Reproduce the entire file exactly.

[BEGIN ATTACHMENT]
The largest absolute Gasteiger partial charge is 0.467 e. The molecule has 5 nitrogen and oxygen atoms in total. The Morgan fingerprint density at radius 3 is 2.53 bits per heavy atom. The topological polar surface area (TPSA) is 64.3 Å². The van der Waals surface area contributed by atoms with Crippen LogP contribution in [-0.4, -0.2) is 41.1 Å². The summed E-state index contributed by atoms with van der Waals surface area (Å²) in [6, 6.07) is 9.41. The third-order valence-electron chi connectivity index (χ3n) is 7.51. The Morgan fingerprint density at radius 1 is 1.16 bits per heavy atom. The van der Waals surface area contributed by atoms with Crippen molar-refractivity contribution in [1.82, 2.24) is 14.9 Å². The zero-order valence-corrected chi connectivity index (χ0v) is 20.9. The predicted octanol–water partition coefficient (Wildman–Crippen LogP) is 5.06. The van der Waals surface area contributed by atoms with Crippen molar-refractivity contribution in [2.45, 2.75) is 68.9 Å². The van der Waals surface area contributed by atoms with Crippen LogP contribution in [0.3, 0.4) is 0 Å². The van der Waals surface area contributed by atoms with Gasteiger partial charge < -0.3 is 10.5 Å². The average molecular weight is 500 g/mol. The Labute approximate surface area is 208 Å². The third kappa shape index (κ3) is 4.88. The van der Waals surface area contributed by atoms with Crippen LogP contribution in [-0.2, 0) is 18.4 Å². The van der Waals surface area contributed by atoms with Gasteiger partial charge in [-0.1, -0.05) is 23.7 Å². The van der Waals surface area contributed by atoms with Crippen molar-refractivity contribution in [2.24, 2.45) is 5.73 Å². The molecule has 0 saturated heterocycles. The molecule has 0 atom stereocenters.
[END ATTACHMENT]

The largest absolute Gasteiger partial charge is 0.467 e. The molecule has 5 nitrogen and oxygen atoms in total. The Morgan fingerprint density at radius 3 is 2.53 bits per heavy atom. The topological polar surface area (TPSA) is 64.3 Å². The van der Waals surface area contributed by atoms with Crippen LogP contribution in [-0.4, -0.2) is 41.1 Å². The summed E-state index contributed by atoms with van der Waals surface area (Å²) in [6, 6.07) is 9.41. The third-order valence-electron chi connectivity index (χ3n) is 7.51. The Morgan fingerprint density at radius 1 is 1.16 bits per heavy atom. The van der Waals surface area contributed by atoms with Crippen molar-refractivity contribution in [1.82, 2.24) is 14.9 Å². The zero-order valence-corrected chi connectivity index (χ0v) is 20.9. The predicted octanol–water partition coefficient (Wildman–Crippen LogP) is 5.06. The van der Waals surface area contributed by atoms with Crippen molar-refractivity contribution in [2.45, 2.75) is 68.9 Å². The van der Waals surface area contributed by atoms with Crippen LogP contribution in [0.3, 0.4) is 0 Å². The van der Waals surface area contributed by atoms with Gasteiger partial charge < -0.3 is 10.5 Å². The average molecular weight is 500 g/mol. The Labute approximate surface area is 208 Å². The third kappa shape index (κ3) is 4.88. The van der Waals surface area contributed by atoms with Crippen LogP contribution in [-0.2, 0) is 18.4 Å². The van der Waals surface area contributed by atoms with Gasteiger partial charge in [-0.1, -0.05) is 23.7 Å². The van der Waals surface area contributed by atoms with Crippen molar-refractivity contribution in [2.24, 2.45) is 5.73 Å². The molecule has 0 saturated heterocycles. The molecule has 0 atom stereocenters.